The Philippine Daily Inquirer, one of the three most prominent, national newspapers, issued recently Opinion articles on the relation of morality and religion. Former director at the World Bank in South Asia, Joseph M. Pernia raises a question (23.3.15): “Why does the Philippines, for so long only Catholic country in Asia, rank near the bottom in terms of corruption, poverty incidence, investment climate and other standard international socioeconomic metrics”. He accuses Philippine –style Catholicism for disconnection of faith and social righteousness. As a remedy for that malaise he suggests an ecumenical movement strengthening social responsibility in faith.
Science Teacher and Principal Edwin de Leon goes a long way further in his opinion (25.3.15). He says there is no God, which is an invention by a human. Religion is an archaic phenomenon that should be abandoned. Influence of religion on society is damaging. The countries with strong religiousness are corrupted while atheistic societies are more righteous and generous. As examples of latter ones de Leon mentions Denmark and Sweden.
In order to make the corrections demanded and to showcase complexity of relation between religiosity and morality I offered to publish my comment (30.3.15) on de Leon`s column.
The background of the Opinion articles cited is concern over corruption in The Philippines. Death of Father of Singapore Lee Kuan Yew has sparked a lot of discussion on the economics of the country compared to Singapore and the outcome is very negative from point of view of The Philippines. The discourse is always returning to the impact of corruption. After elected for Presidency Noy Noy Aquino promised to get rid of corruption. In fact he has moved into the right direction but he has taken only a few steps up to now. Corruption is still underlying in the complicated branches of the government. The authors of the articles cited agree that corruption is an obstacle to investments and financial development. What to blame for corruption? The Philippines differs from the other Asian countries in respect of religiosity being an only for long Catholic country in Asia. So should we accuse Catholicism for the failure of the society?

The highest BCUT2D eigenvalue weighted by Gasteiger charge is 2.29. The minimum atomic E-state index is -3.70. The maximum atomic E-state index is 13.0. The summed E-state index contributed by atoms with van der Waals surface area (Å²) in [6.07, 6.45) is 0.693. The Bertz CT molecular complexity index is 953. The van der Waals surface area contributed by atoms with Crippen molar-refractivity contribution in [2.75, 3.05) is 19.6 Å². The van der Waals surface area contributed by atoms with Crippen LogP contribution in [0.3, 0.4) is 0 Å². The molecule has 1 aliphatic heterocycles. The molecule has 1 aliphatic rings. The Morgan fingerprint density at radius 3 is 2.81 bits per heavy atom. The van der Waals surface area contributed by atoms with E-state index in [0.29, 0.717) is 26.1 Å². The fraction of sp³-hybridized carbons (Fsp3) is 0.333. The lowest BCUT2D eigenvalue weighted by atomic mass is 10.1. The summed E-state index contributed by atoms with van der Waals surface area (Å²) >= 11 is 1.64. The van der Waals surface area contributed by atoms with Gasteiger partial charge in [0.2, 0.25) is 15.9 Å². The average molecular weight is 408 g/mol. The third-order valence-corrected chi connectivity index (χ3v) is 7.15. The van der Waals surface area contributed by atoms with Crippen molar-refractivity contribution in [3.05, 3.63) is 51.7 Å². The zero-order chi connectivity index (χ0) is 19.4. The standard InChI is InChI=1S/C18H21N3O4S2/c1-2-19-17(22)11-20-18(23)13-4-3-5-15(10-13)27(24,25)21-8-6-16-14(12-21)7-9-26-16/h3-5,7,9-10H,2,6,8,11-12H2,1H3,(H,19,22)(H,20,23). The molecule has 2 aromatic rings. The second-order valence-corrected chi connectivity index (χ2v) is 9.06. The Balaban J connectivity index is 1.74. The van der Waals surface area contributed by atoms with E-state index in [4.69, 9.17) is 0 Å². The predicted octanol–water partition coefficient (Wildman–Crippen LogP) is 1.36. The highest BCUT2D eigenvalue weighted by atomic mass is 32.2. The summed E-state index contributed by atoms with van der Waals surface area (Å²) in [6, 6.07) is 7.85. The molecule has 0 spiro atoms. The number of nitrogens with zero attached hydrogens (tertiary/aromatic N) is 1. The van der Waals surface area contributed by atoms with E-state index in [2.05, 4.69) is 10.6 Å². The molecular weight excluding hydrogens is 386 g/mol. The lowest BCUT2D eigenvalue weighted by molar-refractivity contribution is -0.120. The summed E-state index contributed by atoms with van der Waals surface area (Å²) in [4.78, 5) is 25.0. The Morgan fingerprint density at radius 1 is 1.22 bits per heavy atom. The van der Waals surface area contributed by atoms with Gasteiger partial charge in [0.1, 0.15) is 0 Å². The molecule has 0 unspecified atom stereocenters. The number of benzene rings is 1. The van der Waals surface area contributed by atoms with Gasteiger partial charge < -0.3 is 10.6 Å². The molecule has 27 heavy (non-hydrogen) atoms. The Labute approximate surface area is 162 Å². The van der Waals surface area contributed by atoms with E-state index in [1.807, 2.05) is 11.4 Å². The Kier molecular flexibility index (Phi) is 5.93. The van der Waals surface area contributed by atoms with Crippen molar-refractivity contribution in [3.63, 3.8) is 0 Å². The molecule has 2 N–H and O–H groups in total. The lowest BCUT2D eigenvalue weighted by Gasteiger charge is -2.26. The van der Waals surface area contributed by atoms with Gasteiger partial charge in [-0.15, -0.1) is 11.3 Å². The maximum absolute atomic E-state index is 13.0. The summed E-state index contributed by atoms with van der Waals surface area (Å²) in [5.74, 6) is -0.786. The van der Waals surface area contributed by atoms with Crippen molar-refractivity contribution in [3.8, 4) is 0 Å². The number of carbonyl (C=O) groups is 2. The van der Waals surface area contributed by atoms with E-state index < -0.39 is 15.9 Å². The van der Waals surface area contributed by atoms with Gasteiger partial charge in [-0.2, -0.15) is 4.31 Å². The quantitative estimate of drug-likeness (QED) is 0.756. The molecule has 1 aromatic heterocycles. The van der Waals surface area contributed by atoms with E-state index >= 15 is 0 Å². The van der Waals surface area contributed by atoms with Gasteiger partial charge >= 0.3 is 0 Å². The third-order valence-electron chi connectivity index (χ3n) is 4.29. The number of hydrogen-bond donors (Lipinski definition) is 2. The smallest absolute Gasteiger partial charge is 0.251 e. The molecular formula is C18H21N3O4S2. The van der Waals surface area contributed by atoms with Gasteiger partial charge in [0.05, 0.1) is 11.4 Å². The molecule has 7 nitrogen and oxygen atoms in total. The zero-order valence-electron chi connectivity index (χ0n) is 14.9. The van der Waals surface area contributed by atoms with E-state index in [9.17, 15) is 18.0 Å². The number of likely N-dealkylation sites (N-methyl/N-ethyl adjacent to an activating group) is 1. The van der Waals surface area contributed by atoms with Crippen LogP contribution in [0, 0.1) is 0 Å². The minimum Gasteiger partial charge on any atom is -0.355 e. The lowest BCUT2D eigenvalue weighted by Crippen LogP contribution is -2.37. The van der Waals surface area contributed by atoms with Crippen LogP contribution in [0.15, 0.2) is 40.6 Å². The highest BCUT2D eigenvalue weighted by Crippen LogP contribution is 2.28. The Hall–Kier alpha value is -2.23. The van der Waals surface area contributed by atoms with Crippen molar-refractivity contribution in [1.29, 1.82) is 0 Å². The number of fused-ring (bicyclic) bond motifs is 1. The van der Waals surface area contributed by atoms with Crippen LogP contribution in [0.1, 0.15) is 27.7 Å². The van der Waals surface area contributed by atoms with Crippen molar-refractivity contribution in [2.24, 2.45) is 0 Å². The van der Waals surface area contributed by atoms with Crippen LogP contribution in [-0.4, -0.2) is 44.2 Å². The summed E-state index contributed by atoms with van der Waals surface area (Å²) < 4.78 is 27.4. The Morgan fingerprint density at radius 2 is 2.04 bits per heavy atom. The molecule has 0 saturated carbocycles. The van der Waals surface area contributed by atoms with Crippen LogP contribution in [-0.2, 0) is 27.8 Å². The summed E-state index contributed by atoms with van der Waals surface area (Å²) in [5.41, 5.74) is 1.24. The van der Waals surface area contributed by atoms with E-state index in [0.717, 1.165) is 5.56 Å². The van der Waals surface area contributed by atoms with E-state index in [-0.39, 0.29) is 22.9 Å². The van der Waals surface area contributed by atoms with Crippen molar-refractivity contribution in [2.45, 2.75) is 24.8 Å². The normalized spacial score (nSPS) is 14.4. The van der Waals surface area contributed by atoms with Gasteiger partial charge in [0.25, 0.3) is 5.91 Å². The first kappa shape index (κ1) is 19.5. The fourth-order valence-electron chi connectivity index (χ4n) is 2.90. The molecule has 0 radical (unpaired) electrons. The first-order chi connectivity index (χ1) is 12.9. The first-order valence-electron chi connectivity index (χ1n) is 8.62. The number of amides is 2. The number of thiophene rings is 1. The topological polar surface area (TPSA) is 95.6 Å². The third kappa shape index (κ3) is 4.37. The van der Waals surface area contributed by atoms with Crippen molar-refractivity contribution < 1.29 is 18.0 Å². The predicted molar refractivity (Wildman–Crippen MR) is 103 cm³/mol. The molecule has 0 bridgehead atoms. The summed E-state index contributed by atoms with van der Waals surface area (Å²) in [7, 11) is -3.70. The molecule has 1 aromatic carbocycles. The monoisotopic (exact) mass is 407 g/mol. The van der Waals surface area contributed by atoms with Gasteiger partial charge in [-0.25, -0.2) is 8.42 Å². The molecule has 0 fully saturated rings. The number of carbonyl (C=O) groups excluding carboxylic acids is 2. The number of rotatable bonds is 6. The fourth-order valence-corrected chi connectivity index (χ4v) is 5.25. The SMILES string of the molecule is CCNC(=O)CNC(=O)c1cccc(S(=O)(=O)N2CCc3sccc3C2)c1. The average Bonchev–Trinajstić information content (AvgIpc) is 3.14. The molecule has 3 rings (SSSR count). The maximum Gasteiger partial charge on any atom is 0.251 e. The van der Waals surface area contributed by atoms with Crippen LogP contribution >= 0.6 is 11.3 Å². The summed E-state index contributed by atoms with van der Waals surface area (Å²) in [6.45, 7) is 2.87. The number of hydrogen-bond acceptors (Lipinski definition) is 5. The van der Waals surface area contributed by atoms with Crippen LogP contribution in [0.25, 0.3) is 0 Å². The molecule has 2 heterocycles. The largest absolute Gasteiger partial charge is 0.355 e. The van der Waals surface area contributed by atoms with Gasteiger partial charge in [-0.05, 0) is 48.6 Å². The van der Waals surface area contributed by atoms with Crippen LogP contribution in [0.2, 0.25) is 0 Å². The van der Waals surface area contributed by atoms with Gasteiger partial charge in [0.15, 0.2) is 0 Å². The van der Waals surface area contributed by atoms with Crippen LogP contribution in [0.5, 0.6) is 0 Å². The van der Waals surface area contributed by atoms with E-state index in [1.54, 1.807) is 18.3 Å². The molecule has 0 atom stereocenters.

Looking closer into Catholicism in The Philippines, one finds out there are different layers of religiousness. For an ordinary Filipino the most crucial function of the belief might be to cope with the powers threatening health or endangering in the other way success in the life. So she or he might have got an icon to pray and to beg for help, or one might attend the cult, from which she or he will acquire luck or power for life. That religiousness is called Folk Catholicism and differs sharply from the perceptions typical to Catholic elite, which in my view consists of the bishops and the priests in the higher ranks of the hierarchy.
Folk Catholicism is dealing with issues of safety and success in life. The questions of morality are not so crucial and it does not open ways out of an individual life circle. So it seems to be quite powerless in fight against immorality. In Elite Catholicism the importance of ethical call is underlined, but it is directed mainly into human relationships. At the level of society The Church has concentrated to fight usually only for marriage and sexuality. Passion to pursuit the own one-sided political agenda has immersed the Church in the daily politics and endangered the neutral position. In several cases instead, the Church has showed indifference to corruption.
So there is a Sermon on the Mount in the New Testament. Who is reading that sermon and who is listening?